It’s not every day that I get to have a glass of wine with one of my adolescent heroes, but such was the case last August when I visited the home of Frank Gehry and his wife Berta. I’ve known of Gehry since a picture of the shiny, swooping model of the then-still-a-glimmer-of-a-wish-of-a-fantasy of Disney Hall appeared in Newsweek in the mid 90’s, and I was, in that moment, hooked. I count my visit to the Frank Gehry retrospective at the Guggehnheim in the early 2000’s to be one of the formative experiences of my creative life, and I was lucky enough to watch Disney Hall rise up out of the ground from my post as an usher at the Dorothy Chandler Pavilion a few years later. The year the hall opened I painted myself silver and donned a swooping silver Disney-shaped hat for Halloween. Needless to say, I’ve been like next-level-obsessed with this guy and his work for quite some time.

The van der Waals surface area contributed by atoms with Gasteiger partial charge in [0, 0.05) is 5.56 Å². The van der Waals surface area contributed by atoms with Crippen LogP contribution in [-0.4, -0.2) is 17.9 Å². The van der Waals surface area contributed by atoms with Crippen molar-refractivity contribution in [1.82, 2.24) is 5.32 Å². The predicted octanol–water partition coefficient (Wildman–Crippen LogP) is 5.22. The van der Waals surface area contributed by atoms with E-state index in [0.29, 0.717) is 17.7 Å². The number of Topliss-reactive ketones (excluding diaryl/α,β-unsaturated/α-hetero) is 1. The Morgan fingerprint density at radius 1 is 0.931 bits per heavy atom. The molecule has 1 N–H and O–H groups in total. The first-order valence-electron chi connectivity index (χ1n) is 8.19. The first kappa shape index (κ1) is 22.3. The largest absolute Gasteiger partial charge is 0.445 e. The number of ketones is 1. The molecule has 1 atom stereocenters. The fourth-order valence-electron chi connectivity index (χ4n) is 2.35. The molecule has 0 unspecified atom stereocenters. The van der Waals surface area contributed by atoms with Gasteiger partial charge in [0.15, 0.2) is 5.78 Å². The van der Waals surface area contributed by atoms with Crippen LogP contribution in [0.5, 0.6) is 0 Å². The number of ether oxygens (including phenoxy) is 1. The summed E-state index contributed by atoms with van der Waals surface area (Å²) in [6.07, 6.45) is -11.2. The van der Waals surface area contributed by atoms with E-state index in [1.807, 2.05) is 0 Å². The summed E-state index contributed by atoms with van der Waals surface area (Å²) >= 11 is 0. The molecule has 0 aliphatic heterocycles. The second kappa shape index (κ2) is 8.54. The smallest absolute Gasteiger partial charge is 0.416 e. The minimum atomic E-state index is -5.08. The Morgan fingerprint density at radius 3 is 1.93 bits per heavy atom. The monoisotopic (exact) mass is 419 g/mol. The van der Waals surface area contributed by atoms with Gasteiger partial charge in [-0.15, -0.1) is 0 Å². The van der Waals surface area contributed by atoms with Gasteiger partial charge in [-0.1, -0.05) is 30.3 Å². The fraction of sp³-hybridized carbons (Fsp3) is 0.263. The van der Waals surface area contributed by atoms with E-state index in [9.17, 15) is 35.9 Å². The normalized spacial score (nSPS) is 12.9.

So when Margaret Batjer first told me that LACO’s Westside Connections was looking at architecture as a theme for this season, and was working on securing Frank for one of their concerts, I was over the moon, begging to be involved. We concocted a plan for me to write a piece about Frank’s house (this is actually something I’ve done before – writing music about buildings), and I was off to meet the man himself in the house he built more than 35 years ago.
I have more to say about the experience of Frank’s house than I can possibly say in this blog. You’ll have to come to the concert to hear for yourself. But more than anything, I left my drink with Frank and Berta impressed by the generous spirit they both possessed, they who sat with a young composer and talked for hours about everything – music, architecture, creativity, life. On the outside, Frank’s house can be a little intimidating. It’s all corrugated metal and chain link fence and crazy angles and sharp corners. Inside, however, it’s luminous and fun and fluid and whimsical and generous, much like the couple who live there.